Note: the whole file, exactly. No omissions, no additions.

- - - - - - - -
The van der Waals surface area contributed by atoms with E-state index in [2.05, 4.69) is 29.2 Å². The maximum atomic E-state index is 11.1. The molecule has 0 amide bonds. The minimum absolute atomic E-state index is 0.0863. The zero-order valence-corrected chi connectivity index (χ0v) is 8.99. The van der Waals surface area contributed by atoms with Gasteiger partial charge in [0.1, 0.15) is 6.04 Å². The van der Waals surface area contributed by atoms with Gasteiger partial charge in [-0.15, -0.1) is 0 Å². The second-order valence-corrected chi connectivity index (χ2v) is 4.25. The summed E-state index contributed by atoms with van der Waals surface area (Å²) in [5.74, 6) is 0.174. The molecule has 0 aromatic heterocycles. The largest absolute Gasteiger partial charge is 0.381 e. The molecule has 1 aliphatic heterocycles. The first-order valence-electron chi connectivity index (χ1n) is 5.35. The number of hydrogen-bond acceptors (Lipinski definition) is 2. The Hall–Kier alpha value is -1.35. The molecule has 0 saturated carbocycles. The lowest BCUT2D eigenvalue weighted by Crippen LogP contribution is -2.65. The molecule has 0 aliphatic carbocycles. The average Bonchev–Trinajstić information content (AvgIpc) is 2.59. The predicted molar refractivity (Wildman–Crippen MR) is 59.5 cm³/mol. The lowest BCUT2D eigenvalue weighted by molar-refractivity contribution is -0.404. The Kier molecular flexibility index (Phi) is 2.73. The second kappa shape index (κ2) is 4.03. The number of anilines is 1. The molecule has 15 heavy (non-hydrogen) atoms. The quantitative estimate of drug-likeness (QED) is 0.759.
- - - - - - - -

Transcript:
The van der Waals surface area contributed by atoms with E-state index in [2.05, 4.69) is 29.2 Å². The maximum atomic E-state index is 11.1. The molecule has 0 amide bonds. The minimum absolute atomic E-state index is 0.0863. The zero-order valence-corrected chi connectivity index (χ0v) is 8.99. The van der Waals surface area contributed by atoms with Gasteiger partial charge in [0.1, 0.15) is 6.04 Å². The van der Waals surface area contributed by atoms with Gasteiger partial charge in [-0.15, -0.1) is 0 Å². The second-order valence-corrected chi connectivity index (χ2v) is 4.25. The summed E-state index contributed by atoms with van der Waals surface area (Å²) in [5.74, 6) is 0.174. The molecule has 0 aromatic heterocycles. The largest absolute Gasteiger partial charge is 0.381 e. The molecule has 1 aliphatic heterocycles. The first-order valence-electron chi connectivity index (χ1n) is 5.35. The number of hydrogen-bond acceptors (Lipinski definition) is 2. The Hall–Kier alpha value is -1.35. The molecule has 0 saturated carbocycles. The lowest BCUT2D eigenvalue weighted by Crippen LogP contribution is -2.65. The molecule has 0 aliphatic carbocycles. The average Bonchev–Trinajstić information content (AvgIpc) is 2.59. The predicted molar refractivity (Wildman–Crippen MR) is 59.5 cm³/mol. The lowest BCUT2D eigenvalue weighted by molar-refractivity contribution is -0.404. The Kier molecular flexibility index (Phi) is 2.73. The second kappa shape index (κ2) is 4.03. The number of anilines is 1. The molecule has 15 heavy (non-hydrogen) atoms. The quantitative estimate of drug-likeness (QED) is 0.759.